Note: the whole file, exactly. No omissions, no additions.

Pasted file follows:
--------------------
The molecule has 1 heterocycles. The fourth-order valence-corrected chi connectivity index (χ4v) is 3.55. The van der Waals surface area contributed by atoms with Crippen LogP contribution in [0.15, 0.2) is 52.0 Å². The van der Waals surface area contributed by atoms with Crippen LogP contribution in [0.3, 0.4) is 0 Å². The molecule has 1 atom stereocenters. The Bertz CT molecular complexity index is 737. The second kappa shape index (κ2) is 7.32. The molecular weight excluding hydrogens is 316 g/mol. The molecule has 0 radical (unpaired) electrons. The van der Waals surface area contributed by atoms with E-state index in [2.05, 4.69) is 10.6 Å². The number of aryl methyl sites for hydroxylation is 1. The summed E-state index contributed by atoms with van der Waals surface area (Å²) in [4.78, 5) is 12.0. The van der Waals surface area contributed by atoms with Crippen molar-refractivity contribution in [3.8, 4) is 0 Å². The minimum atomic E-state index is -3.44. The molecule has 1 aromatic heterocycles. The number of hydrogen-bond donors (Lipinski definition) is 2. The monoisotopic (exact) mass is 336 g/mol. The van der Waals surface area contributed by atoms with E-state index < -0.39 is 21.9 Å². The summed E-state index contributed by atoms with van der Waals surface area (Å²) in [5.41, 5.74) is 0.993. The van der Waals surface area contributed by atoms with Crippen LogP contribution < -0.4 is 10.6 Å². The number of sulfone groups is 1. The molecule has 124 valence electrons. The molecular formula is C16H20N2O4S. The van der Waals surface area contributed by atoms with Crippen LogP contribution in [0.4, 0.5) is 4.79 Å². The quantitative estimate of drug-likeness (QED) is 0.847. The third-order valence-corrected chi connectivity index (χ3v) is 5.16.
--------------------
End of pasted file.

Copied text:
The molecule has 1 heterocycles. The fourth-order valence-corrected chi connectivity index (χ4v) is 3.55. The van der Waals surface area contributed by atoms with Crippen LogP contribution in [0.15, 0.2) is 52.0 Å². The van der Waals surface area contributed by atoms with Crippen LogP contribution in [0.3, 0.4) is 0 Å². The molecule has 1 atom stereocenters. The Bertz CT molecular complexity index is 737. The second kappa shape index (κ2) is 7.32. The molecular weight excluding hydrogens is 316 g/mol. The molecule has 0 radical (unpaired) electrons. The van der Waals surface area contributed by atoms with E-state index in [2.05, 4.69) is 10.6 Å². The number of aryl methyl sites for hydroxylation is 1. The summed E-state index contributed by atoms with van der Waals surface area (Å²) in [4.78, 5) is 12.0. The van der Waals surface area contributed by atoms with Crippen molar-refractivity contribution in [3.8, 4) is 0 Å². The minimum atomic E-state index is -3.44. The molecule has 1 aromatic heterocycles. The number of hydrogen-bond donors (Lipinski definition) is 2. The monoisotopic (exact) mass is 336 g/mol. The van der Waals surface area contributed by atoms with E-state index < -0.39 is 21.9 Å². The summed E-state index contributed by atoms with van der Waals surface area (Å²) in [5.41, 5.74) is 0.993. The van der Waals surface area contributed by atoms with Crippen LogP contribution < -0.4 is 10.6 Å². The number of sulfone groups is 1. The molecule has 124 valence electrons. The molecular formula is C16H20N2O4S. The van der Waals surface area contributed by atoms with Crippen LogP contribution in [0.4, 0.5) is 4.79 Å². The quantitative estimate of drug-likeness (QED) is 0.847. The third-order valence-corrected chi connectivity index (χ3v) is 5.16.